‘How long should I hold a yoga pose for?’
This is such a common question that we get! There are so many different types of yoga out there and everyone seems to have differing opinions.
Honestly, there’s no right or wrong answer.
You should hold a yoga pose for what feels good and comfortable for you.
Having said that, let’s look at various types of yoga and see what their philosophies are and also other factors that determine how long you should hold a yoga pose for.
What determines how long you should hold a yoga pose for
Before we dive into types of yoga and their recommendations, there are a few factors that will determine how long you hold your yoga poses for.
With increased flexibility comes increased comfort in many yoga poses. When you have the flexibility to stay in the pose, you are able to go deeper into it and will therefore hold it longer than someone that struggles to even get into the pose.
For example, if you’re doing a seated forward bend and have the flexibility to lay your chest flat on your knees (yes, it is possible!) then you’re going to be more comfortable there than someone that struggles to reach their knees.
Either way though, hold the pose for what feels comfortable for you, on that particular day (yes, your flexibility will vary from day to day)
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If you are suffering, or have suffered, with injuries then you might not be able to hold some poses for very long, if at all.
For example, if you have wrist pain then you will struggle to hold a downward dog pose for very long. With injuries always ask your teacher for an alternative pose or just have a rest. If you’re practising at home, then please work with your body and listen to what is feeling good and what isn’t.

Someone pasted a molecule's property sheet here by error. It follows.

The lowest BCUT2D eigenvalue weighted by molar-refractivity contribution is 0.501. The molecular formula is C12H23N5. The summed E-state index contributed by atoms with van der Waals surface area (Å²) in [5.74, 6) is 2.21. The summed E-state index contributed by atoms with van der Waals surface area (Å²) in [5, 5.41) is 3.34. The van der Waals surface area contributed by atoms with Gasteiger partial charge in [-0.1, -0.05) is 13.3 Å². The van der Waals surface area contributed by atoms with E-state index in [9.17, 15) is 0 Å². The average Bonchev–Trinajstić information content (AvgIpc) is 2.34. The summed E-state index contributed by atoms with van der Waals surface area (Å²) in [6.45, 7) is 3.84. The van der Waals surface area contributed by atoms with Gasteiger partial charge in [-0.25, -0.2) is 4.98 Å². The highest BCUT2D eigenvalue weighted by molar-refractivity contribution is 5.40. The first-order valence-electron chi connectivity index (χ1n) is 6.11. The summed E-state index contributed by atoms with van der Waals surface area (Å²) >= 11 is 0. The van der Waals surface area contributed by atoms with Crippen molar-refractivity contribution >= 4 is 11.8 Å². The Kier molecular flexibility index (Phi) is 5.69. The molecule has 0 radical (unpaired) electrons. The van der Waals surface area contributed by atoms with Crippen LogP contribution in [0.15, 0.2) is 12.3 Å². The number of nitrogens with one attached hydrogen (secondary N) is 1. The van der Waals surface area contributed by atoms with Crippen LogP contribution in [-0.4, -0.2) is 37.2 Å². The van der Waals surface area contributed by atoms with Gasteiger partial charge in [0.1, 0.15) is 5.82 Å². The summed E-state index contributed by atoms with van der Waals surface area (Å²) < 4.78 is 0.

How much time do you have?
In an ideal world, we’d have all the time in the world to practice yoga. However, in our fast-paced life, we have to limit our practice at times. If you have 2 hours for yoga, you’re going to hold each pose for longer than if you only had 30 minutes. It’s important to remember that getting something done is better than not getting it done at all. You have only 30 minutes, then adapt your practice and don’t hold each pose for very long. It’s ok!
How are you feeling today?
We touched on this before but you won’t feel the same every day. There will be days where you don’t have the flexibility or you can’t steady the mind enough to hold each yoga pose for very long. That’s ok! Each day is different and each yoga session will be different. Just remember to do what feels good on that particular day!
What’s your goal for your yoga session?
Some yogis do practice a very similar yoga sequence every day and others mix it up. You might find that some days you want a calm restorative yoga practice and other days you want something that will make you sweat. Determine what you feel like for that session and hold your yoga poses accordingly.
Which pose are you doing?